In my study of mental child abuse as well as my own observations regarding my ex, I’ve noticed how prevalent it is that the child abuser is highly narcissistic.
What’s a narcissistic parent? It’s someone who is self-absorbed, authoritarian (watch out for their outbursts), negative, a know-it-all, never culpable or blameworthy for anything, highly critical of others, secretive, cunning and conniving, manipulative, exploitive, stingy, ungrateful, a pathological liar (twists the truth with incredible ease), envious and competitive, deaf to other’s opinions, doesn’t listen (zero empathy), brags and exaggerates, plays favorites (and it’s a rotating favorite list at that), has no boundaries, inept at basic manners, lacks a sense of humor (especially at themselves), and excels at making others feel guilty… He or she is one unhappy person (read this post on Unhappy Parents) who sucks the energy and life out of those around them.
Looking at these traits, how many of them apply to your situation? A narcissistic father or mother will have most of the traits listed.
There’s a simple reason why the more a parent brainwashes his or her own children (or dishes out any other form of abuse), the more narcissistic tendencies they have:
It takes an extremely selfish and sick parent to inflict such harm onto their own child.
Any mature parent can set aside anger or hurt from a divorce and keep their child on neutral ground by refusing to enroll them in the middle of the conflict. But a narcissistic parent will be hell-bent on minimizing or even outright destroying the child’s relationship with the ex and unable to place their child out of the emotional turmoil. They can’t do it. In fact, they will actively bring pain to their own kids. That’s how mentally sick they are.
So how do you counter these parents, and is there hope for changing them? A sobering quote:
“Trying to reform narcissists by reasoning with them or by appealing to their better nature is about as effective as spitting in the ocean.” – Halcyon.com
That has been one of my biggest frustrations with my ex, thinking that reasoning with her and letting her eventually calm down and see for herself that I’m a good Dad would temper her behavior towards our son. But it never happened, and her actions even got worse over time. The sad reality is that you can’t change the narcissist. They don’t have the self-awareness or humility to see that they’re out of control and need help. It’s deeply unfortunate, especially if your ex is the custodial parent and has ample amounts of time to transfer these narcissistic traits onto your child.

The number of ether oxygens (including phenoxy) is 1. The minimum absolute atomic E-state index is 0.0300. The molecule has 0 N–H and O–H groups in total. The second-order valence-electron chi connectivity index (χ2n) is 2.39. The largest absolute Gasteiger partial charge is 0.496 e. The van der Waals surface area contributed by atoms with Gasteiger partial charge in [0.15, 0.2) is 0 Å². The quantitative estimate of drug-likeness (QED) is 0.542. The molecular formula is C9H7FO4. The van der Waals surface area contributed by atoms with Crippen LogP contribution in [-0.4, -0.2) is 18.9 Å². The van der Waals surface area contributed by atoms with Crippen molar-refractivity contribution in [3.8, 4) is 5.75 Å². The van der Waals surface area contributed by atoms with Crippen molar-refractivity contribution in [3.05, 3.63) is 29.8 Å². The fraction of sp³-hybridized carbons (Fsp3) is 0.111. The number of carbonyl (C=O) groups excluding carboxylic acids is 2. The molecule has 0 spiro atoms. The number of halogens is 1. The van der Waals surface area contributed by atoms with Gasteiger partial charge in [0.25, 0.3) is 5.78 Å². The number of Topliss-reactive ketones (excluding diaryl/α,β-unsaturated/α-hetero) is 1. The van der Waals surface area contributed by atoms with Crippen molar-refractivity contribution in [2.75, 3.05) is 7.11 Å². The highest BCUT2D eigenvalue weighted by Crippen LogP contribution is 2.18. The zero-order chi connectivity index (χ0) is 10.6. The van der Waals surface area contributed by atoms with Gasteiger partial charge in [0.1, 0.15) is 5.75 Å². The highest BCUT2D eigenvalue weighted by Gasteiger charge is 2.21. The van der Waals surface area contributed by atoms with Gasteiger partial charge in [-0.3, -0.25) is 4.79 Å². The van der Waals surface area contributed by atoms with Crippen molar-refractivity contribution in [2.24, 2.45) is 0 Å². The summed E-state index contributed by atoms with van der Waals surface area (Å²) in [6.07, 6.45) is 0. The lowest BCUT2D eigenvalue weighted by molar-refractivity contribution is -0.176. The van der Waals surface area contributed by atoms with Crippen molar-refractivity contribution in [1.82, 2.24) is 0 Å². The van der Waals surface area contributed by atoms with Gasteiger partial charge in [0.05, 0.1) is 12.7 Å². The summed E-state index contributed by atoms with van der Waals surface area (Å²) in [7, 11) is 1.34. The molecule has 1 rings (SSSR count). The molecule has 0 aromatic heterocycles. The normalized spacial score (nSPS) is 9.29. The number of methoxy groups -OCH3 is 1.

The only recourse for you is to be a normal parent, providing needed contrast for your child. It’s very important to insist that any behaviors in him or her that mimic your narcissistic ex are stomped out immediately. So if your child is flippant, rude, and lacking manners– and they will on many levels when they’ve been living with a narcissist– don’t tolerate it.
“The narcissist is governed by his or her feelings, the decent person is governed by his or her obligations” – Dennis Prager
Since a narcissistic parent is governed by his or her feelings, they don’t have the ability to own up to their obligations to shield their child from emotional heartache, adult issues, stories of how bad Mommy or Daddy is, etc. They will actively get the children involved in the conflict. It’s inappropriate, it’s evil, and it’s abusive.
These parents are a vortex of negative energy, and will suck the life out of those around them. Children of narcissists suffer, and they come in two camps: those that are aware of this parent’s bizarre, completely irrational behavior “Yeah, there my Mom/Dad goes again…”, or they’re not and are mentally smothered by the parent. Sadly lots of these children end up inheriting the narcissist’s traits, supporting the findings that many children of narcissistic parents become narcissists themselves.
The reality is this. Once the children become adults, the only way for them to not further suffer under the tyranny of a severely narcissistic parent is to move away from them. Creating physical separation, and thus limiting contact, from a parent might seem like a bad solution. But the alternative is to live a life of suffering. Remember, the narcissist doesn’t change. After all, he or she isn’t the wrongdoer or person with flaws… everyone else is.